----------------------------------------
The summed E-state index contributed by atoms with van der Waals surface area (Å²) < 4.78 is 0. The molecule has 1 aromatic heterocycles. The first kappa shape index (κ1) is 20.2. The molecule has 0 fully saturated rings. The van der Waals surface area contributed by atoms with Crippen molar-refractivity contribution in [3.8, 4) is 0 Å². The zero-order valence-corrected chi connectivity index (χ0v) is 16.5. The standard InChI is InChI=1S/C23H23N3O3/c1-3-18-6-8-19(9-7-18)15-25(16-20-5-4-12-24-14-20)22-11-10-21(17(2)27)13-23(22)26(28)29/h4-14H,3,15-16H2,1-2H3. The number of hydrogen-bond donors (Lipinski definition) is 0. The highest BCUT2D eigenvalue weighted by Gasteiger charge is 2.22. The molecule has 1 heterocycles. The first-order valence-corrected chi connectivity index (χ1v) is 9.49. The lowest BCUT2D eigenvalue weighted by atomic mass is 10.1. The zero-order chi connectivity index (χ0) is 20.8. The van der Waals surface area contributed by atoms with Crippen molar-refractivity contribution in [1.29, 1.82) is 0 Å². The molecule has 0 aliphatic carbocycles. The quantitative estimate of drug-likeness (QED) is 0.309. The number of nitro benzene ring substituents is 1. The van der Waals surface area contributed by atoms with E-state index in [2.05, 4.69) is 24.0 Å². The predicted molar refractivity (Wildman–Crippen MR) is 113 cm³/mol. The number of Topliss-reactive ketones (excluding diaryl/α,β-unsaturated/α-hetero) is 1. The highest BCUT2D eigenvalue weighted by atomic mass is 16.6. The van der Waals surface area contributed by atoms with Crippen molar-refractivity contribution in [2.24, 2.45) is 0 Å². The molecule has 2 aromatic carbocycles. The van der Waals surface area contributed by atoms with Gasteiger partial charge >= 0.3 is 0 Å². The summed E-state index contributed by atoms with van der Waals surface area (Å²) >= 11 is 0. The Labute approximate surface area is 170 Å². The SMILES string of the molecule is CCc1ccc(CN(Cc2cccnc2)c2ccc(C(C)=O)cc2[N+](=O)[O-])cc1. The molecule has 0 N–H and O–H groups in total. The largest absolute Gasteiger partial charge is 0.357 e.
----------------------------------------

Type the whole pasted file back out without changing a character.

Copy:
The summed E-state index contributed by atoms with van der Waals surface area (Å²) < 4.78 is 0. The molecule has 1 aromatic heterocycles. The first kappa shape index (κ1) is 20.2. The molecule has 0 fully saturated rings. The van der Waals surface area contributed by atoms with Crippen molar-refractivity contribution in [3.8, 4) is 0 Å². The zero-order valence-corrected chi connectivity index (χ0v) is 16.5. The standard InChI is InChI=1S/C23H23N3O3/c1-3-18-6-8-19(9-7-18)15-25(16-20-5-4-12-24-14-20)22-11-10-21(17(2)27)13-23(22)26(28)29/h4-14H,3,15-16H2,1-2H3. The number of hydrogen-bond donors (Lipinski definition) is 0. The highest BCUT2D eigenvalue weighted by Gasteiger charge is 2.22. The molecule has 1 heterocycles. The first-order valence-corrected chi connectivity index (χ1v) is 9.49. The lowest BCUT2D eigenvalue weighted by atomic mass is 10.1. The zero-order chi connectivity index (χ0) is 20.8. The van der Waals surface area contributed by atoms with Crippen molar-refractivity contribution in [1.29, 1.82) is 0 Å². The molecule has 0 aliphatic carbocycles. The quantitative estimate of drug-likeness (QED) is 0.309. The number of nitro benzene ring substituents is 1. The van der Waals surface area contributed by atoms with E-state index in [2.05, 4.69) is 24.0 Å². The predicted molar refractivity (Wildman–Crippen MR) is 113 cm³/mol. The number of Topliss-reactive ketones (excluding diaryl/α,β-unsaturated/α-hetero) is 1. The highest BCUT2D eigenvalue weighted by atomic mass is 16.6. The van der Waals surface area contributed by atoms with Crippen molar-refractivity contribution in [2.24, 2.45) is 0 Å². The molecule has 2 aromatic carbocycles. The van der Waals surface area contributed by atoms with Gasteiger partial charge >= 0.3 is 0 Å². The summed E-state index contributed by atoms with van der Waals surface area (Å²) >= 11 is 0. The Labute approximate surface area is 170 Å². The SMILES string of the molecule is CCc1ccc(CN(Cc2cccnc2)c2ccc(C(C)=O)cc2[N+](=O)[O-])cc1. The molecule has 0 N–H and O–H groups in total. The largest absolute Gasteiger partial charge is 0.357 e.